Getting Ready
sonequa martin green

There's 1 Major Benefit to Cutting Off Your Hair

Star Trek: Discovery's Sonequa Martin-Green reveals the symbolic reason she made the cut.

By: Samantha Sutton
Photography: Alec Kugler

New York Fashion Week is never not chaotic, what with all the rushing to shows, squeezing through crowds, and trying to make time to do....just about anything else. But when we arrive at Sonequa Martin-Green’s hotel room ahead of Dion Lee, she tells us she’s more excited than stressed—in part because it’s her first NYFW show ever.

Her newbie status is most definitely news to us, given that the actress has starred on hit TV shows for years—including The Walking Dead, Once Upon a Time, and currently, Star Trek: Discovery—and that her style is always on point. So we asked Martin-Green exactly what was going through her mind as she primped and prepped, whether she gravitated toward a signature style, and if she thinks the apocalypse could ever really happen (because how could we not?).


“I think every time you get dressed up, it's special because you’ve deemed whatever you’re getting ready for as worthy of the extra time you took to prepare.”

“I do portrait art, so I pay meticulous attention to the details of facial structure and love the art of makeup. I did my own look and rocked a blue lip for the Season 7 premiere of The Walking Dead. It was my first time experimenting with a non-traditional lip color on the red carpet, and it turned out great. I’ve had this wacky idea of rocking only one piece of makeup, like only lipstick or only mascara or just brows. I think that’d be fun.”

“I love listening to music while getting ready. It’s gotta be upbeat, so I float between ’70s disco, ’80s funk, and ’90s R&B and pop.”

“I’m wearing my hair in a short, tapered cut now, and I couldn’t be happier with it! I decided to cut my long fro after the New Year. It symbolized cutting off old habits and old mistakes, and embracing a new, lighter, and more focused me.”

“I just love the creativity [of fashion week]. The creative expression. You can see the heart and soul that these designers pour into their work, and the energy is palpable because of it. I respect and appreciate any person who gives their all to share their gifts.”

“I’m absolutely in love with the structured shoulders and the flow of these pants. I love that the look is bold and angular, yet wearable and classily simplistic.”

“I tend to gravitate toward depth of color, structure, and angularity [when it comes to clothing]. I feel powerful in sharp lines and bold colors. But I do enjoy venturing outside of that into softer colors and more flowing forms.”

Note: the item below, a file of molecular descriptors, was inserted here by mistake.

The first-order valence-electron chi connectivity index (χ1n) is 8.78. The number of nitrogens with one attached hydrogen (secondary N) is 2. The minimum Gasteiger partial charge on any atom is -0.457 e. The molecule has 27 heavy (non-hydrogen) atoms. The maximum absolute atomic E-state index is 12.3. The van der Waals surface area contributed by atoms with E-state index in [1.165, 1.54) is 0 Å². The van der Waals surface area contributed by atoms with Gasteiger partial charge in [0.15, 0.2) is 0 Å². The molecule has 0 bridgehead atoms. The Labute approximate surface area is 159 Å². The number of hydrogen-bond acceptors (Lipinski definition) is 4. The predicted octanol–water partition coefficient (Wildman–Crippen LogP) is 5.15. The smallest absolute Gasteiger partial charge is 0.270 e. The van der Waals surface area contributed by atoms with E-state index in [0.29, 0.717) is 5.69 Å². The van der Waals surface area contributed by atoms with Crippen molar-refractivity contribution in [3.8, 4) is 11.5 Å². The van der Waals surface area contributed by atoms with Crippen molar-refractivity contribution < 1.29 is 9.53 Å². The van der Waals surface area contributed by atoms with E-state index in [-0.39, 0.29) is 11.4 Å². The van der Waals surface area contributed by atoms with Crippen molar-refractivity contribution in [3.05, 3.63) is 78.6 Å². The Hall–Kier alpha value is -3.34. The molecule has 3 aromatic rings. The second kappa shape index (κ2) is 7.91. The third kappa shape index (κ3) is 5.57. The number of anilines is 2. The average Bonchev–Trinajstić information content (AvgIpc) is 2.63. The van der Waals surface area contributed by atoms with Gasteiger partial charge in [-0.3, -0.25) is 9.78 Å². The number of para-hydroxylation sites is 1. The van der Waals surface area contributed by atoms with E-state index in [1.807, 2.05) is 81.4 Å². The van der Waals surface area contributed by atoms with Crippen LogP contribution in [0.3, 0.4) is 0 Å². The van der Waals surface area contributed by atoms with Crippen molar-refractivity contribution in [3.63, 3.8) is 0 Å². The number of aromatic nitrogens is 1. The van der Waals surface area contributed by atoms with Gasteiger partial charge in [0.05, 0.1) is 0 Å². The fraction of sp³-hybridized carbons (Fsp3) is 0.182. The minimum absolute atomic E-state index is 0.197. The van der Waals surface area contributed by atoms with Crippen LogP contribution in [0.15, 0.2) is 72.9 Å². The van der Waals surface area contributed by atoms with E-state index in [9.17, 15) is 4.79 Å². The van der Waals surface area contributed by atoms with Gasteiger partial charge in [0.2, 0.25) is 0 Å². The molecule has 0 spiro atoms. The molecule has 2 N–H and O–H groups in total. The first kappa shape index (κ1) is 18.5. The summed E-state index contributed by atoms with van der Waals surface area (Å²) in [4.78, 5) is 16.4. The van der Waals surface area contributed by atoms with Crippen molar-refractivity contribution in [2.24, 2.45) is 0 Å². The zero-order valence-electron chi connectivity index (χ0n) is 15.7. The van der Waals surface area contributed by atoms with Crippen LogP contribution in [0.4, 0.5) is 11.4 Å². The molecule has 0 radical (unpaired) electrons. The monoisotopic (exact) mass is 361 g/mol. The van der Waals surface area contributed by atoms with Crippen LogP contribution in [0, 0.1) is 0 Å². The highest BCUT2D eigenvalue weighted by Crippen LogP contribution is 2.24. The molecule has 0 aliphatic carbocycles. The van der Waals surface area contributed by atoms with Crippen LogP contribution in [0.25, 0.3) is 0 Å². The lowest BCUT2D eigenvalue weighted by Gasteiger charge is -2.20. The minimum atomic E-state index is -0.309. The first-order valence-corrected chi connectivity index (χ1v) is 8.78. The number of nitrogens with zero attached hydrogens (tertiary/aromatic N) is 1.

On her fashion icon: “I love Coco Chanel. Of course, the beauty of her style goes without saying; she was groundbreaking, unapologetically authentic. And she had a way of speaking to the soul of a woman that was full of wisdom, grace, and class.”

“When I was in high school, I wanted to be a psychologist. I auditioned to be in a play my 10th grade year, just for fun, and the revelation dawned on me like drops from heaven. It completely arrested me. ‘This is what you’re supposed to do with your life.’ I felt it so deeply in my heart. I remember the moment vividly. I’m beyond grateful for that ‘call,’ and I’m grateful that I listened.”

On primarily choosing roles in fantasy worlds: “I didn’t plan it, actually, it was the path I found myself on. But I appreciate the strong and heroic yet vulnerable characters I’ve been blessed to play in this genre. And I love the potential of quality storytelling in fantasy worlds, so I enjoy it, sure.”

A genre she would like to try for her next project: “A family or relationship drama based in the reality we know would be interesting.”

Whether she would go to space in real life: “I think it would depend on the method of travel, the specifics of the destination, and the duration of the trip. If I could get behind all of those particulars and feel secure, then I’d be down. Family’s gotta come with, though. Families who go to space together stay together!”

“I think the zombie apocalypse is an incredible metaphor for many things, including the death of cultural empathy, free thought, and enlightenment. So in that way, right now as we speak, we’ve gotta fight death to have life. In terms of it happening in real life, I think it could. The zombie apocalypse is just a backdrop—it could be the loss of electricity or a worldwide loss of water that could transform our state of living into a baser form of existence.”

What she would cheers to right now: “To #MeToo and Time’s Up!”